I have fond memories in high school of hi-jacking my circle of friends and crossing the border to Canada where the drinking age is 19. We didn’t go to drink though, we went to eat dim sum at Wah Court.
I dragged a paranoid Ji-Hye across the border with every personal identification document in hand, into a foreign country where our iphone service- namely our GPS/Restaurant searching capabilities were halted at the Ambassador Bridge. Yeah, we kind of forgot about that, and didn’t bring good old-fashioned paper maps or pre-map-quested out directions. We pretty much winged it after the bridge.
This post will be short. We came, we saw, we ate too much, and we found our way back to Detroit. My fond memories of Wah Court were squashed when we approached the front door, which was deceptively open. We walked in and was greeted/bounced out of the front door by the owner, who was closing the restaurant down for good to retire. She directed us to the sister-restaurant, May Wah Inn a few blocks away.
The place was packed, and we waited about 15 min to get seated in the neverending path of dim sum carts. As soon as we were seated, the carts came, and we picked a variety. After the 3rd cart came of repetitive dishes, we wondered where our ordering card was. By the time we found a waitress to ask if we could order things not on the carts, we were full. We never got a card, and not sure if that was a mistake, or they thought we would just verbally order the rest of the items, but we left a little disappointed and full on dishes we didn’t actually come to eat, but because they were right in front of us and we were hungry. All in all, a couple things were noticeably better than anything we could find in Michigan, but the rest was the same frozen re-heated short cuts, or worse. Definitely not worth the 1+ hour road trip, traffic on the bridge, and unsettled paranoia from my not-quite-a-citizen-yet partner.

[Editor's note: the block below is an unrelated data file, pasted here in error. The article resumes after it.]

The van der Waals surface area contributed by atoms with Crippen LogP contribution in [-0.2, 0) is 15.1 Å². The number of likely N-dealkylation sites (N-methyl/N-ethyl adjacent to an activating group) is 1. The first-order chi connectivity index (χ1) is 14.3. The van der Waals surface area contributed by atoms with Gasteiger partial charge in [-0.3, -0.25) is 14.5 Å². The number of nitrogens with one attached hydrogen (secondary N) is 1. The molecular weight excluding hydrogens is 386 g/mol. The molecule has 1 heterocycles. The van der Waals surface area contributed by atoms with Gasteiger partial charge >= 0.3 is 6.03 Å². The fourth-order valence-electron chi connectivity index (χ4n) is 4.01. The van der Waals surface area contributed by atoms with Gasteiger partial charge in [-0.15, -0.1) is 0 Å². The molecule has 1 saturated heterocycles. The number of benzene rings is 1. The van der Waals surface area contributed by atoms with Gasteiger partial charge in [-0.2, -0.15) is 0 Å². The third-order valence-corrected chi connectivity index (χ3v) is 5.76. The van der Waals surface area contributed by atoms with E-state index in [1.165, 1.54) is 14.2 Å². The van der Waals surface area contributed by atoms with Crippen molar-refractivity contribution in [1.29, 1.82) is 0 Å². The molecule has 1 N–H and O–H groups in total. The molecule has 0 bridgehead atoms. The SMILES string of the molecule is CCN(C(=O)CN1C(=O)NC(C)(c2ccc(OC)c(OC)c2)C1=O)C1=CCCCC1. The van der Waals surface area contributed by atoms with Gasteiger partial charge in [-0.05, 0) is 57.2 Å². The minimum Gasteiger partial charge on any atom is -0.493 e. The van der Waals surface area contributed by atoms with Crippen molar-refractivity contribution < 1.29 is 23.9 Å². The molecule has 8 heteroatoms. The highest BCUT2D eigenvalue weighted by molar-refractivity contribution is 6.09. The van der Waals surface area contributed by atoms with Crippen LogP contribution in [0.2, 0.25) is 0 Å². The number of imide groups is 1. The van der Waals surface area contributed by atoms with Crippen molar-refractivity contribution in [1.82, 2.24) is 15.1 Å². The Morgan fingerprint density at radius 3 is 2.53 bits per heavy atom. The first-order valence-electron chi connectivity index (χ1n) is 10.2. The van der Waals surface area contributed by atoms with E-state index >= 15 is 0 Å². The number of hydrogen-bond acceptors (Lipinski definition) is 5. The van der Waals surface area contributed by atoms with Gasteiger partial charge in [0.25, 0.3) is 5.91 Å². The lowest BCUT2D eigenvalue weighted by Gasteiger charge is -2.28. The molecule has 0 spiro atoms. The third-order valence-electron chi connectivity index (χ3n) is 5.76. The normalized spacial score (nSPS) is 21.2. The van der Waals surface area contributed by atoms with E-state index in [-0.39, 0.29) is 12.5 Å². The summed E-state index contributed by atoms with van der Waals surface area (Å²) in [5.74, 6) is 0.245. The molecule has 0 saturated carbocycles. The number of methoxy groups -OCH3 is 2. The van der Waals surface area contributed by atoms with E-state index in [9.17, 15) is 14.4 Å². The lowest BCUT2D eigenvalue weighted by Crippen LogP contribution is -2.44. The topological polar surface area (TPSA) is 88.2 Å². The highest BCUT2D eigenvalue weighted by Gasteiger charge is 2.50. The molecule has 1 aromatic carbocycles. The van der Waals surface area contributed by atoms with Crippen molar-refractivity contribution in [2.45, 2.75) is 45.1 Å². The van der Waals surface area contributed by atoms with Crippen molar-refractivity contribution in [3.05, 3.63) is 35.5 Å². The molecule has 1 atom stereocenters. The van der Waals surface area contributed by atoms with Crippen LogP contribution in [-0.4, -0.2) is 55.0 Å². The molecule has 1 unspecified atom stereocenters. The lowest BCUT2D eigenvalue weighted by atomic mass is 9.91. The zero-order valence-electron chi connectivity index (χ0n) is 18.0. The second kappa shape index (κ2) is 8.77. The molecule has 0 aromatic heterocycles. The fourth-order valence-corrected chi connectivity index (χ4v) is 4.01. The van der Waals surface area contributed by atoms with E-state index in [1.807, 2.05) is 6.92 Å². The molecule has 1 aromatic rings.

the pan-fried turnip cakes were delicious. The texture wasn’t too mushy like it tends to be, and there were actual chunks of turnips which I haven’t found much in the states. yummy. Wish they would’ve brought hoisin to go along with it.
a deep fried tofu dish with mushrooms and a gravy-like sauce. I honestly don’t remember the name or what exactly was in it besides tofu and mushrooms, and for this I suck. I do remember though that it is unappetizing when cold because of the gravy-like sauce. The dish in the back is a shrimp filled rice wrap in soy sauce. It was also not memorable and I get it every time I order dim sum.
Deep fried sesame balls filled with sweet lotus paste. Awesome. I think they use liquid crack in their fryer instead of oil. That is the only explanation I have come up with for these being vastly better than in the states.
steamed bbq pork buns. these look so good, but were so disappointing after we took a bite and the meat tasted like old feet. The bbq sauce was really thick and pasty, maybe as a result from being oversteamed? The dough was really soft and fluffy, but almost artificially too soft and fluffy.
After May Way Inn, we headed over to Jade Chinese Cuisine for another round of tasting dim sum. My belly was already busting at the seams so we ordered two dishes this time. A congee, rice porridge dish with pickled veggies and beef, and a seafood wonton soup. The congee was way overcooked to the point where I couldn’t recognize grains of rice. The seafood wonton soup had one giant wonton with assorted seafood inside covered in broth. It was extremely fishy and the wonton had a bright yellow “wonton” wrapper that almost looked like fried polenta. It was the first time in a long time I actually left full dishes of food after paying for the bill, but I feel like we didn’t get off to the right start, and I’m willing to go back and order off the dim sum menu. For now, we’re just friends.
On our way out of town, we stopped by a couple bakeries that must not bake on Sundays because all of them had almost completely empty cases in the middle of the afternoon. Poo, I wanted to take home some Asian baked goods. We also found a Chinese BBQ store that roasts ducks and chickens whole and BBQ’s them- then hangs them in the window like in a real Chinatown BBQ store. We ordered half of a roasted duck to smuggle, and scraped up enough Canadian coins to make the purchase. Here is a horribly taken photo of the store front, and hanging roasted poultry just to give you an idea if you haven’t seen it before. Sorry for the reflection: